Bam file to fasta file - Genome assembly

I need your help because I would like to find solution to convert my Bam file in a Fasta file.
I am explaining my project :
I sequenced my species genome and I made a De Novo Assembly by Spades, after that I mapped this Spades fasta file with my non annotated reference genome (I have only contigs) with LASTZ, the output is a Bam file. Now I would like to pile these datas to find a more precise Fastq genome sequence.
What can I do ?

I tested a lot of tools like concatenate, merged, GetfastaBed but nothing is well because I don’t want only sequences mapped on genome reference but create a new genome with a combinaison about these 2 files (reference genome and bam file).

Hopefully to be clear,

Thank you


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Is there a protocol you are following? Combining new reads (pre-assembled or not) with an existing assembly to close/fill gaps involves processing steps beyond simply mapping one to the other. Please start by reviewing these Galaxy Tutorials and linked references:

More about how/where to run tutorials:

Not all assembly-related tools are covered in the tutorials, but this should give you an idea of where you are now and possible analysis paths. If your genome is smaller (prokaryotic), using a public Galaxy server can work. For larger genomes (eukaryotic), more resources will likely be needed – and that would involve setting up your own Galaxy server with sufficient resources. Any tool that you want to use could be wrapped for Galaxy if it hasn’t been already – check the ToolShed to find out of wrapped or not.

We can follow up from there as needed: e.g. help for how to wrap a tool or request that it be wrapped, appropriate domain-specific public Galaxy servers, how to set up your own Galaxy, and the like.

Thank you for your answer, I followed Galaxy Tutorials but I didn’t find a solution, could you order me tools succession to obtain a fasta file from my Bam? please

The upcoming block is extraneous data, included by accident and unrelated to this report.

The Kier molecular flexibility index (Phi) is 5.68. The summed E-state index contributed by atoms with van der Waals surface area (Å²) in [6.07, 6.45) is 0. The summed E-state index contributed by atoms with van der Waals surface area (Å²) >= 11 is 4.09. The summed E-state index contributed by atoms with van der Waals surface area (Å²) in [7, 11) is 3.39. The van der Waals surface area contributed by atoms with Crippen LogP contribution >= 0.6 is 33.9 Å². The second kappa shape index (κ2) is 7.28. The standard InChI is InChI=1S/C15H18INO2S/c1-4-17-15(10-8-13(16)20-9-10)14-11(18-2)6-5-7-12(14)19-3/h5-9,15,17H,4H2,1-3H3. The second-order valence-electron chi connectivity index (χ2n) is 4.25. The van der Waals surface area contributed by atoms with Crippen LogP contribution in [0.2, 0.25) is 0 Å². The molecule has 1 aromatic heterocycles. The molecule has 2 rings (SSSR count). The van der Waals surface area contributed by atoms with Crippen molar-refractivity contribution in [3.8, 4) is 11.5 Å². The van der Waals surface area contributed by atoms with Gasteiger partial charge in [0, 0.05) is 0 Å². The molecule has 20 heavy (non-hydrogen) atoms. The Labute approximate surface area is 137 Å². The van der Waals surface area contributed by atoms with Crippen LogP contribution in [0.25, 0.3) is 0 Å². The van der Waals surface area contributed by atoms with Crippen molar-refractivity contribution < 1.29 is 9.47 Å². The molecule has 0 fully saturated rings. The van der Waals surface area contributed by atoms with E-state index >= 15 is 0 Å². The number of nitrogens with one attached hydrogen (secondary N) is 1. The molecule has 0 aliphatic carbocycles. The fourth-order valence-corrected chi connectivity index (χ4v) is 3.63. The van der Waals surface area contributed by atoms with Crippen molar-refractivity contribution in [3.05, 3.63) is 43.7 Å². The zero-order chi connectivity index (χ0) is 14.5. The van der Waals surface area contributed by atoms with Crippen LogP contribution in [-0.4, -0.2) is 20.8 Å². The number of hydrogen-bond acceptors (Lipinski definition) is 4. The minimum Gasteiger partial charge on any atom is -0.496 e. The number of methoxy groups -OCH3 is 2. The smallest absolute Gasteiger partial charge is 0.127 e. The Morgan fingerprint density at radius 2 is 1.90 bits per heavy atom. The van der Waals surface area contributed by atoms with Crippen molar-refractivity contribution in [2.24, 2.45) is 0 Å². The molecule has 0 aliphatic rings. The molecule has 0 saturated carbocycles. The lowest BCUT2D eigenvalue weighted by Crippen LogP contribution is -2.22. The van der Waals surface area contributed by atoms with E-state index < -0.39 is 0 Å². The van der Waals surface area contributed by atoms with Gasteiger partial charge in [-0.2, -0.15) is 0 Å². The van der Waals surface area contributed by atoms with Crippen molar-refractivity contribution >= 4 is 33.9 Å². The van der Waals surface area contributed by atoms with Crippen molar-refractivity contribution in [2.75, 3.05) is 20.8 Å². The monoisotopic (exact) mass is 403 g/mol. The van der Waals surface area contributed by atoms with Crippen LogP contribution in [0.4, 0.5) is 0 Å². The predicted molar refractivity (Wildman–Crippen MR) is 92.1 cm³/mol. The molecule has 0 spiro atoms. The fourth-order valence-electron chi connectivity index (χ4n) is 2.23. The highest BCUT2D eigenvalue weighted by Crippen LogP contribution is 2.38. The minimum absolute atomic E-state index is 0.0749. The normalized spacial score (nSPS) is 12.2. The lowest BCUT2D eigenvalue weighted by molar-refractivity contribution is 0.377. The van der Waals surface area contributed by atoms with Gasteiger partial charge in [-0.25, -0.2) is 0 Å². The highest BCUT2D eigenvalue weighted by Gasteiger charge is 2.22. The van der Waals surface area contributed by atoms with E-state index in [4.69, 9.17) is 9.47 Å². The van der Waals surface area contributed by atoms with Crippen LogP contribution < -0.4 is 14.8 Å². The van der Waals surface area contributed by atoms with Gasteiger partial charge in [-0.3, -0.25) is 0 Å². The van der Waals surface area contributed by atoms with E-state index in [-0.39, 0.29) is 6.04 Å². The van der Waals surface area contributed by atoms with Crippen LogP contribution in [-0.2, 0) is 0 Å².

What tools can I use after Spades and LASTZ? I followed Making sense of a newly assembled genome tutorial but it’s only for procaryote and I am working with eucaryote species and I have own private Galaxy server.

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Hi Marion,

Sharing the tutorials was intended to help you understand the factors to consider. Bacterial is covered because they are simpler to assemble during training. There isn’t a “one-size-fits-all” workflow for eukaryotic genome assembly: whether de-novo, reference guided (same or cross-species), or involving the extension/finishing of existing contig/scaffolds/long-reads.

SPAdes wrapped for Galaxy is what you already used but perhaps without incorporating the existing contigs? You could try that and evaluate the result.

A broader assembly overview that you might find helpful (new):

Dominguez Del Angel V, Hjerde E, Sterck L et al. Ten steps to get started in Genome Assembly and Annotation [version 1; referees: 2 approved]. F1000Research 2018, 7 (ELIXIR):148

In short, review publications and tool manuals to determine the best pathway for your analysis goals then construct your own workflow in Galaxy.

Once you have an idea about your intended processing method, check to see if those tools are wrapped for Galaxy or not in the ToolShed’s “Assembly” group. Tools that are not yet wrapped could be.

To “test drive” many of the existing wrapped assembly tools, install them into your Galaxy or review/try the tools under the tool group “Assembly” at public Galaxy servers. Galaxy EU is a good resource as it incorporates more assembly tools than the Galaxy Main and Galaxy AU public servers. Be sure to use downsampled data – a full genome would probably exceed resources on any public server.